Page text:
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Ok so this is really getting frustrated for me here, first of all if my question framing is wrong please do edit it(if you think so)...and ok, as my screens will explain you, but still I would like that my element should stay in a specific shape and not to rotate along with the animation, am missing something really stupid thing?

What I Want :

What I Want

What's Happening :

What's Happening

jQuery Solutions Are Welcomed (But I Would Love CSS3 Solutions)

Note: Don't go on the element's opacity, 1 is made using Paint and other with Photoshop, What Matter's Is Square Should Rotate As Square Shape

HTML

<div><span></span></div>

CSS

@keyframes round_round {
    from {
        transform: rotate(0deg);
    }
    to {
        transform: rotate(360deg);
    }
}

div {
    width: 50px;
    height: 50px;
    animation: round_round 3s linear infinite;
    margin: 50px auto 0;
    transform-origin: 50% 150px;
    background-color: #8FC1E0;
}

span {
    display: inline-block;
    margin: 5px;
    height: 5px;
    width: 5px;
    background: #c00000;
}

Demo

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2 Answers 2

up vote 16 down vote accepted

Position it absolutely, don't change the transform-origin, leave it at 50% 50%.

Then simply rotate the element, translate it by the value of the radius and then cancel the first rotation - you can see how chaining transforms works here.

@keyframes rot {
  0% { transform: rotate(0deg) translate(150px) rotate(0deg); }
  100% { transform: rotate(360deg) translate(150px) rotate(-360deg); }
}

demo

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Now that works, Awesome...btw just be sure you add a fiddle in your answer (jsfiddle.net/s7Bsn/3), and btw no need for absolute –  Mr. Alien Dec 27 '12 at 16:41
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I've just written a pure JavaScript implementation for those who do not want to use CSS 3 animations (e.g. for compatibility reasons).

Demo

// requestAnim shim layer by Paul Irish
window.requestAnimFrame = (function(){
  return  window.requestAnimationFrame       || 
          window.webkitRequestAnimationFrame || 
          window.mozRequestAnimationFrame    || 
          window.oRequestAnimationFrame      || 
          window.msRequestAnimationFrame     ||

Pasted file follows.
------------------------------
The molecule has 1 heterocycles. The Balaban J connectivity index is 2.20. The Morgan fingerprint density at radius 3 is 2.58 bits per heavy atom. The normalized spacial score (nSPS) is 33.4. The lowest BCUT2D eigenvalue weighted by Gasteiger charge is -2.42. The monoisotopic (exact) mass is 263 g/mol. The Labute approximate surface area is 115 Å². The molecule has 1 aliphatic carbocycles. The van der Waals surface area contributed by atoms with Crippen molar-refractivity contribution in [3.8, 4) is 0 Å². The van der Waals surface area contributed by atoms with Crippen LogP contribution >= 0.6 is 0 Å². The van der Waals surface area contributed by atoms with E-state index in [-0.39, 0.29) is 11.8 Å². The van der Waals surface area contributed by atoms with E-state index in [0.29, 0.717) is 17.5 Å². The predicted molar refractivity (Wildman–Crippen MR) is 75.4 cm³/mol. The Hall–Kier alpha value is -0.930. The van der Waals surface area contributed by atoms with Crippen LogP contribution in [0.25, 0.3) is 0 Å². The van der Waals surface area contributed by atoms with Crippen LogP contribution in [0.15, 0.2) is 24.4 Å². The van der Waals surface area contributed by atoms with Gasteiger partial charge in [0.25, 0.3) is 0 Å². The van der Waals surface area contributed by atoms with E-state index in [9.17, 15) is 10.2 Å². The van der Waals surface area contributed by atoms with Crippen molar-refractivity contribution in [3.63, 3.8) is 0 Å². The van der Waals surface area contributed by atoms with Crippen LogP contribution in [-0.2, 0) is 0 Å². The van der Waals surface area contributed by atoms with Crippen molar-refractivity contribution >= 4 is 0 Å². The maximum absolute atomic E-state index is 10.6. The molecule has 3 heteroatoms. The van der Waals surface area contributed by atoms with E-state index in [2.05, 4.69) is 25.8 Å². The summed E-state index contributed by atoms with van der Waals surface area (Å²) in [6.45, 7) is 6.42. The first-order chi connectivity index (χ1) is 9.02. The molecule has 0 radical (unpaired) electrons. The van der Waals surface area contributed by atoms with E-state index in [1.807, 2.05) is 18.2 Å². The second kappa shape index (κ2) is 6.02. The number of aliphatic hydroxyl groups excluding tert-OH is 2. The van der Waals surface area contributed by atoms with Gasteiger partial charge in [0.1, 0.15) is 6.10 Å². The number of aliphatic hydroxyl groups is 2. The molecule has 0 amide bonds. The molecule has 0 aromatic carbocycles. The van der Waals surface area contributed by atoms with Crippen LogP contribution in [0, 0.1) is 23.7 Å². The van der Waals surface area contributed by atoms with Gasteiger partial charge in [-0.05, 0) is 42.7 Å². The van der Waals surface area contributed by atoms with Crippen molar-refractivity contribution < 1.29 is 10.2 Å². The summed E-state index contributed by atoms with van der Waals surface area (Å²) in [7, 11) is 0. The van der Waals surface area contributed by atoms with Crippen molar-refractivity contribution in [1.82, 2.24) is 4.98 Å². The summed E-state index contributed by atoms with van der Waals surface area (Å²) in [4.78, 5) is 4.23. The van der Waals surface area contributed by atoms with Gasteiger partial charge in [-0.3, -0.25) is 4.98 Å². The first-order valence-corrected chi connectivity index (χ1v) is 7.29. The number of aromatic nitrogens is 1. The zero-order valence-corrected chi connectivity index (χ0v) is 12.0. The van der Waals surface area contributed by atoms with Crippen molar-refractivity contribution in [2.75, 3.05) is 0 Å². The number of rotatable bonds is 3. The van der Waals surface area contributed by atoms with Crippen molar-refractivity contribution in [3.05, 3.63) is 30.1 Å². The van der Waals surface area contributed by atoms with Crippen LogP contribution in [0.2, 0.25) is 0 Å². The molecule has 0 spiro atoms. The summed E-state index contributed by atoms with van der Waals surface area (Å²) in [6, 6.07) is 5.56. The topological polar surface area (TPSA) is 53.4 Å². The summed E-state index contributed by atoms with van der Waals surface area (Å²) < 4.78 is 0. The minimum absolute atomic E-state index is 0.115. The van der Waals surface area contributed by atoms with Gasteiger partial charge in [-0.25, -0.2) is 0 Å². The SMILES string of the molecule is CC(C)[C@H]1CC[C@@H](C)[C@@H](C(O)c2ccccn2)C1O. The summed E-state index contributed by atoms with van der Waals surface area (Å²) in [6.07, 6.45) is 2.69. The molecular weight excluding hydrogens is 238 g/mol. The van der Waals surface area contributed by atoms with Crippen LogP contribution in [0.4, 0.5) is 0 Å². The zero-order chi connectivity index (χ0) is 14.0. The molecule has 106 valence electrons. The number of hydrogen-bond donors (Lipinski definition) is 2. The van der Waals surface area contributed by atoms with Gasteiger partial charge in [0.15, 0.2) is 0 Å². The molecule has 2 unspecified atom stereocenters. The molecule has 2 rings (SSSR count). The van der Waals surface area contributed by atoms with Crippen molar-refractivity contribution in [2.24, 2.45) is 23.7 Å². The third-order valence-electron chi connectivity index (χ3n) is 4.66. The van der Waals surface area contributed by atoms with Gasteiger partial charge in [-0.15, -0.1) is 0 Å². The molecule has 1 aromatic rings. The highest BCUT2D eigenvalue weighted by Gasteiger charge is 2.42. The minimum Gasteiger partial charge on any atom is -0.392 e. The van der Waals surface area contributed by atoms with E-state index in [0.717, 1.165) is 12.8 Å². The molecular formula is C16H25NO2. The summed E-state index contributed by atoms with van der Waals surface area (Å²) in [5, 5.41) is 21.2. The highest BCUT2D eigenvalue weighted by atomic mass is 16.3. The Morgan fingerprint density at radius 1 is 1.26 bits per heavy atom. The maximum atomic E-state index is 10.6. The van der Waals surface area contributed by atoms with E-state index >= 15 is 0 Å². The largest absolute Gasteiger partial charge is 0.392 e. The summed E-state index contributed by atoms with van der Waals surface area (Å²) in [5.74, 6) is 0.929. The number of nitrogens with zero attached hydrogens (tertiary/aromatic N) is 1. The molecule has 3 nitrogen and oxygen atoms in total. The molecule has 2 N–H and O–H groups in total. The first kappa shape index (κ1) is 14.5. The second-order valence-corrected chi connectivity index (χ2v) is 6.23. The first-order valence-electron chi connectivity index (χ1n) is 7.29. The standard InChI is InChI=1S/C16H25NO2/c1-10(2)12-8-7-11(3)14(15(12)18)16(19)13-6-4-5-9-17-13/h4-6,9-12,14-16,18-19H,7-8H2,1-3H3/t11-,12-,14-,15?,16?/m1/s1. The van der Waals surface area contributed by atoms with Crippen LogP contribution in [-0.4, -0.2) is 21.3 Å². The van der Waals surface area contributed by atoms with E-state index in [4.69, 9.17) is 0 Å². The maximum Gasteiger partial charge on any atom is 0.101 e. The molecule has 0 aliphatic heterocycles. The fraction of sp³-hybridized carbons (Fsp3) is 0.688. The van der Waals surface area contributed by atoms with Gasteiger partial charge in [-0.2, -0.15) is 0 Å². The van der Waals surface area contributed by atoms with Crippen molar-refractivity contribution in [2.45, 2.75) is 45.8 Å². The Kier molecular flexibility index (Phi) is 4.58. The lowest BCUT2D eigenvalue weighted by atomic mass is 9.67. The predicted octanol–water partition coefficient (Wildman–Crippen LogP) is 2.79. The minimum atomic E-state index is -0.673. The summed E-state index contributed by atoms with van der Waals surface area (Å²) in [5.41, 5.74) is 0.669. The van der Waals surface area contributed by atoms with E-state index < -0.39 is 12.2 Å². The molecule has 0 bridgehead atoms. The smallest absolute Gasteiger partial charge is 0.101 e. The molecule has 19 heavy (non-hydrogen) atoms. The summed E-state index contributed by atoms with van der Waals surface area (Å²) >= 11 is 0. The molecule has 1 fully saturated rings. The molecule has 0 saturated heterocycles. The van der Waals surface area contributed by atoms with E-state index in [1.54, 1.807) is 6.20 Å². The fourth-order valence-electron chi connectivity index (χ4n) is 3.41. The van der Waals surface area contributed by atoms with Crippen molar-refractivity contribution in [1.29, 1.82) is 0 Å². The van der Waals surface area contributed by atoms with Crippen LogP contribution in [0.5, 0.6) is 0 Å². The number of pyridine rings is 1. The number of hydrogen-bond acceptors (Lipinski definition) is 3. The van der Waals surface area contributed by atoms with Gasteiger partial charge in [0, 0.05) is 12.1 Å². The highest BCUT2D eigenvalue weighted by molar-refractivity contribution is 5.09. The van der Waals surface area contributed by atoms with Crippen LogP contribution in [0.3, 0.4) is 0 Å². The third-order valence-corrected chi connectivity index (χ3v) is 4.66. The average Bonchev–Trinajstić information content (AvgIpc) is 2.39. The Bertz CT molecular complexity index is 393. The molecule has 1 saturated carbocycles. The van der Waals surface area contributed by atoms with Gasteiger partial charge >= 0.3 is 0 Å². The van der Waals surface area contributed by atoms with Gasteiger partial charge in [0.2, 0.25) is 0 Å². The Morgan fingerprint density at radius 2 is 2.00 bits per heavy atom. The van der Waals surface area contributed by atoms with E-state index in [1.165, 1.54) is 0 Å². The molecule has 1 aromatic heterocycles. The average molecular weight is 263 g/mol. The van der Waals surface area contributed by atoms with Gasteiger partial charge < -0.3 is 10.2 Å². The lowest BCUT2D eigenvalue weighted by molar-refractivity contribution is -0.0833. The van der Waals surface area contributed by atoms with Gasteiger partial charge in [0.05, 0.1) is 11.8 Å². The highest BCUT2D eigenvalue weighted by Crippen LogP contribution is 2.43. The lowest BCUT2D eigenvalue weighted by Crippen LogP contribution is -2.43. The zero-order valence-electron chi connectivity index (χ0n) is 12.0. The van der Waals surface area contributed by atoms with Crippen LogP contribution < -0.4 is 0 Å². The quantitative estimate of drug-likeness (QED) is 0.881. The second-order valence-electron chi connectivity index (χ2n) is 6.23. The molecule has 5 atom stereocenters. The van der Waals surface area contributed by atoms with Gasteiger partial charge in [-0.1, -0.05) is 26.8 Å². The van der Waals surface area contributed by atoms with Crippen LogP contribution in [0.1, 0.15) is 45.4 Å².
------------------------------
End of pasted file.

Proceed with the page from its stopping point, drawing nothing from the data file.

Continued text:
function(/* function */ callback, /* DOMElement */ element) {
            window.setTimeout(callback, 1000 / 60);
          };
})();

function CircleAnimater(elem, radius, speed) {
    this.elem = elem;
    this.radius = radius;
    this.angle = 0;
    this.origX = this.elem.offsetLeft;
    this.origY = this.elem.offsetTop;

    this.shouldStop = false;
    this.lastFrame = 0;
    this.speed = speed;
}

CircleAnimater.prototype.start = function () {
    this.lastFrame = +new Date;
    this.shouldStop = false;
    this.animate();
}

CircleAnimater.prototype.stop = function () {
    this.shouldStop = true;
}

CircleAnimater.prototype.animate = function () {
    var now    = +new Date,
        deltaT = now - this.lastFrame;

    var newY = Math.sin(this.angle) * this.radius;
    var newX = Math.cos(this.angle) * this.radius;

    this.elem.style.left = (this.origX + newX) + "px";
    this.elem.style.top = (this.origY + newY) + "px";
    this.angle += (this.speed * deltaT);

    this.lastFrame = +new Date;

    if (!this.shouldStop) {
        var $this = this;
        requestAnimFrame(function () {
            $this.animate();
        });
    }        
}
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All modern browsers support CSS3 transforms (and IE since 9) - caniuse.com/transforms2d. Support for RAF is worse (you supplied a fallback though): caniuse.com/requestanimationframe –  Rob W Dec 27 '12 at 17:03
2  
@RobW I've only written that because I kind of liked that animation. It was just for fun. Of course, I know that CSS (3) things are always more elegant that solutions implemented in JS ;) –  ComFreek Dec 27 '12 at 17:13
1  
@ComFreek that was cool bro, +1, thanks for that ;) –  Mr. Alien Dec 28 '12 at 6:25
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